alto
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In some sense I think this question is unanswerable. I say this because how well a particular unsupervised method performs will largely depend on why one is doing unsupervised learning in the first ...

There has been some work on adapting deep learning methods for sequential data. A lot of this work has focused on developing "modules" which can be stacked in a way analogous to stacking restricted ...

Although Deep Belief Networks (DBNs) and Deep Boltzmann Machines (DBMs) diagrammatically look very similar, they are actually qualitatively very different. This is because DBNs are directed and DBMs ...

You are right about unlabeled data. RBMs are generative models and most commonly used as unsupervised learners. When used for constructing a Deep Belief Network the most typical procedure is to ...

You need to first calculate all your updates as if the wieghts weren't shared, but just store them, don't actually do any updating yet. Let $w_k$ be some weight that appears at locations $I_k = \{(i,... View answer Accepted answer 9 votes The approach you describe for using HMMs for classification is really only applicable to settings where you have independent sequences you want to classify. For example, if I was classifying the ... View answer 9 votes Naive Bayes generally uses a decision rule like $$\text{argmax}_{C_i} P(C_i)P(D|C_i),$$ which comes from the fact we can write $$P(C_i|D) = \frac{P(C_i)P(D|C_i)}{P(D)}.$$ and drop the denominator ... View answer Accepted answer 8 votes Let$D = \{(x_1, y_1), \ldots, (x_n, y_n)\}$be a set of i.i.d. observations where$x_i$is some$n$dimensional vector of independent variables and$y_i$is a binary dependent variable. A common ... View answer 7 votes This is a fun question as it provides good context for why the often used heuristic that more parameters$\implies$more risk of overfitting is just that, a heuristic. To ground the discussion let's ... View answer Accepted answer 7 votes For sake of simplicity let's assume you're doing binary classification, everything I'll say generalizes straightforwardly to the multiclass case, with$D = X \times Y$your dataset and$P(Y=1) < P(...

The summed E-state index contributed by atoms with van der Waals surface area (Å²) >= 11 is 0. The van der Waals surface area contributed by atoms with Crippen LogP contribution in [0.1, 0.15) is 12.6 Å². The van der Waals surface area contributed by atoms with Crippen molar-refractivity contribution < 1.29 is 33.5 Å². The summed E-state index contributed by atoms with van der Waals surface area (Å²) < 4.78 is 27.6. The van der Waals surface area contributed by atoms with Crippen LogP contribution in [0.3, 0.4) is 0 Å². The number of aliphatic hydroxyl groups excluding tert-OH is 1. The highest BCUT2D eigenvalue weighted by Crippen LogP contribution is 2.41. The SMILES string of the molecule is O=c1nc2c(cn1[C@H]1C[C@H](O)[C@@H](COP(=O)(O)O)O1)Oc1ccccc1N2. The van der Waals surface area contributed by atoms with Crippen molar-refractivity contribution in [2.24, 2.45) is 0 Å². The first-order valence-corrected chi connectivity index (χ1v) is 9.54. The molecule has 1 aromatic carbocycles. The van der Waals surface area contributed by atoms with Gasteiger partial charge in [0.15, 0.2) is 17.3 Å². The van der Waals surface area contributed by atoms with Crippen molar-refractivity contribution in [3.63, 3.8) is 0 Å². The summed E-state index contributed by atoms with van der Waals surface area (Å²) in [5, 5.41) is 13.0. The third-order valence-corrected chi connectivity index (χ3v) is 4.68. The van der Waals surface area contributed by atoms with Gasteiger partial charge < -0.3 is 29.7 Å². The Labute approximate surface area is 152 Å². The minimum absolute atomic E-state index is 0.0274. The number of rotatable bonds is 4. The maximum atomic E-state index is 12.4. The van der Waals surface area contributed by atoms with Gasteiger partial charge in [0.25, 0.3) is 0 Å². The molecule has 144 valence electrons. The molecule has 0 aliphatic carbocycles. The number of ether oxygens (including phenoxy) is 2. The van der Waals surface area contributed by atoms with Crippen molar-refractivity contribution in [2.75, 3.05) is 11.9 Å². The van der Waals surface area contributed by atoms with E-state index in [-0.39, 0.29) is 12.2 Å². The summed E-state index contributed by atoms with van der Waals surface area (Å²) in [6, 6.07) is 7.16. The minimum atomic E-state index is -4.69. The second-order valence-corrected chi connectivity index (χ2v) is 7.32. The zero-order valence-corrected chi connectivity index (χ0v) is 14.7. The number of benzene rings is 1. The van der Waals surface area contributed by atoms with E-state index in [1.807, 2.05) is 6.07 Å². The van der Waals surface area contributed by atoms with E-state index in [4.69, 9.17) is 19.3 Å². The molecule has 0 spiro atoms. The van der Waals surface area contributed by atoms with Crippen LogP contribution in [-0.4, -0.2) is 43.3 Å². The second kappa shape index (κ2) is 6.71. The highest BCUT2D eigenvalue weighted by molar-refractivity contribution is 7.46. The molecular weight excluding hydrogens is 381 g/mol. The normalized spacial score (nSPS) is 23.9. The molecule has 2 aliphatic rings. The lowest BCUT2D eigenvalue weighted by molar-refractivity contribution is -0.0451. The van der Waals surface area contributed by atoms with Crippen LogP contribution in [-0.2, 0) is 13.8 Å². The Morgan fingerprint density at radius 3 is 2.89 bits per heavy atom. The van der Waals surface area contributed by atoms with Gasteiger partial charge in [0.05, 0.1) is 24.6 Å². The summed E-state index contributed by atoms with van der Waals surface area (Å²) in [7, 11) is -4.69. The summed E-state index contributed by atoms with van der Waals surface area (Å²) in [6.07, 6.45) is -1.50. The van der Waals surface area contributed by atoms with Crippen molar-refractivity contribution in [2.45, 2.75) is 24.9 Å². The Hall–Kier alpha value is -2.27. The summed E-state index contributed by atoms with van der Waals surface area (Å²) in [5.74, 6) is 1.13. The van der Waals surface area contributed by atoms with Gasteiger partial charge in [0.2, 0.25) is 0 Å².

The $V(s)$'s are sufficient to determine a policy precisely because you have access to the model. In particular you have access to information about the transition structure of the MDP (you know how ...

Cascade-Correlation Neural Networks adjust their structure by adding hidden nodes during the training process, so this may be a place to start. Most of the other work I've seen that automatically ...

The models in both papers are Gaussian-Bernoulli RBMs. The difference is the sparse variant includes a term in the object which penalizes hidden units whose conditional expectation deviates from a ...

The short answer is if you used leave-one-out CV for time series, you would be fitting model parameters based on data from the future. The easiest way to see how this is to just write out what both ...